Chapel Hill is collaborating with AT&T as a spotlight city to build a smart city framework that will better connect residents to the town through the Internet.
AT&T has teamed up with Cisco, IBM and other leaders in technology to work with several spotlight communities across the country to develop a plan that will use technology to make the community more safe and efficient.
The initiative will use Internet of Things technology, which is the network of physical objects, to better connect residents to the town and provide detailed analytical data for the town to improve transit systems, pipes, roadways and other public facilities.
Scott Clark, executive director for technology and chief information officer for the Town of Chapel Hill, said a smart city is any municipality that employs the Internet of Things to connect a variety of devices and sensors to the internet.
“(The Internet of Things) technology allows devices to be interconnected and data can be used to provide real-time information to people that use the services, and also provide information to look at trends and long-term planning aspects,” Clark said.
AT&T spokesperson Josh Gelinas said the framework was about problem solving.
“You’ll see solutions connecting streetlights and water systems, parks and pipes.”
Gelinas said the technology will allow cities to remotely monitor structures such as bridges and pipes for more efficient repairs.
Clark said public transit is one example of how this technology would apply to the town.
“Buses currently have vehicle locators, but if they were enhanced you could have more information to send to an app on a phone which would tell you when it will arrive,” Clark said.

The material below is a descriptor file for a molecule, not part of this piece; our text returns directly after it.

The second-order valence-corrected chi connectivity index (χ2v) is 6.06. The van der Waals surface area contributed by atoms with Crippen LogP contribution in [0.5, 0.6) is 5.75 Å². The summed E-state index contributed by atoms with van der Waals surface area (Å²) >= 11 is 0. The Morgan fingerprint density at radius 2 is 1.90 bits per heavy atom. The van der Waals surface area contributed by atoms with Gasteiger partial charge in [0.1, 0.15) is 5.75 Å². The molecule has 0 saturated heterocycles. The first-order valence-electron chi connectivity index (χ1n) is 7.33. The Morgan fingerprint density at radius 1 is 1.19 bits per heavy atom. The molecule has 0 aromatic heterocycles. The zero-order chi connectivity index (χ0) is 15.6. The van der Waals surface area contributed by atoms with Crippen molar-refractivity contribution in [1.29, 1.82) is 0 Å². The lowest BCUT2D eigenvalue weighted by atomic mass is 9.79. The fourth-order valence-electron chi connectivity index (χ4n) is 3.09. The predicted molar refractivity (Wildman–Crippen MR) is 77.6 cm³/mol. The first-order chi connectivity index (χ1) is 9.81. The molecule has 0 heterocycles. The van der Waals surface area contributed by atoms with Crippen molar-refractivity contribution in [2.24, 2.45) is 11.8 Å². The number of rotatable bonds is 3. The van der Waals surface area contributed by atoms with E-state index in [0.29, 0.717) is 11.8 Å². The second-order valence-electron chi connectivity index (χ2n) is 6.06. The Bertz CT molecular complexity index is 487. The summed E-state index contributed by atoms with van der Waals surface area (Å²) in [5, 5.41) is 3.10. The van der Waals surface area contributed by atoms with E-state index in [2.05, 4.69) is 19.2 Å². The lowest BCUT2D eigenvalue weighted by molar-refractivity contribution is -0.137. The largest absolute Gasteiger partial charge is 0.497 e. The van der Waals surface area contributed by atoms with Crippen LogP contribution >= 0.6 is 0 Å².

Clark also said the technology would be beneficial for more long-term uses, such as using accurate analytical data which could give the town information as to how many people rode the buses. He said this would help improve the entire system by enhancing routes after data analysis.
Gelinas said an important part of this project is to increase resident engagement with mobile apps to keep them prepared.
He said people will be able to receive notifications in real time that a traffic light is not working, or will be able to reserve parking spaces ahead of time.
“Some of the things being looked at will help residents in ways large and small,” Chapel Hill Town Council member Michael Parker said. “Talking about parking apps, while that’s certainly not going to transform people’s lives, it will certainly make things more convenient.”
Clark said this will be a multi-phase project, and the first step will be to look at what options are available and match the needs of the town.
“(It is) probably too early to project when devices would be deployed, (but it is) something both parties want to do sooner than later,” Clark said.
Clark said the town’s working relationship with AT&T on other technology projects was one of the main reasons Chapel Hill was selected as a spotlight city to develop this project.
“It’s great that Chapel Hill is recognized as a place these things can and should be done,” Parker said.
He said this project, along with the location of the Google office downtown and the Google Fiber technology that is coming, shows Chapel Hill is a technologically driven town.
“The agreement is Chapel Hill will supply staff time, and with our expertise will work with the folks at AT&T, who provide consulting at no cost,” Clark said.
Clark said there will be no initial expenses to residents, but if there is a practical use, they will weigh the costs for the town.
“AT&T thinks Internet of Things solutions can create impactful solutions for citizens, and we are excited to work for Chapel Hill,” Galinas said.
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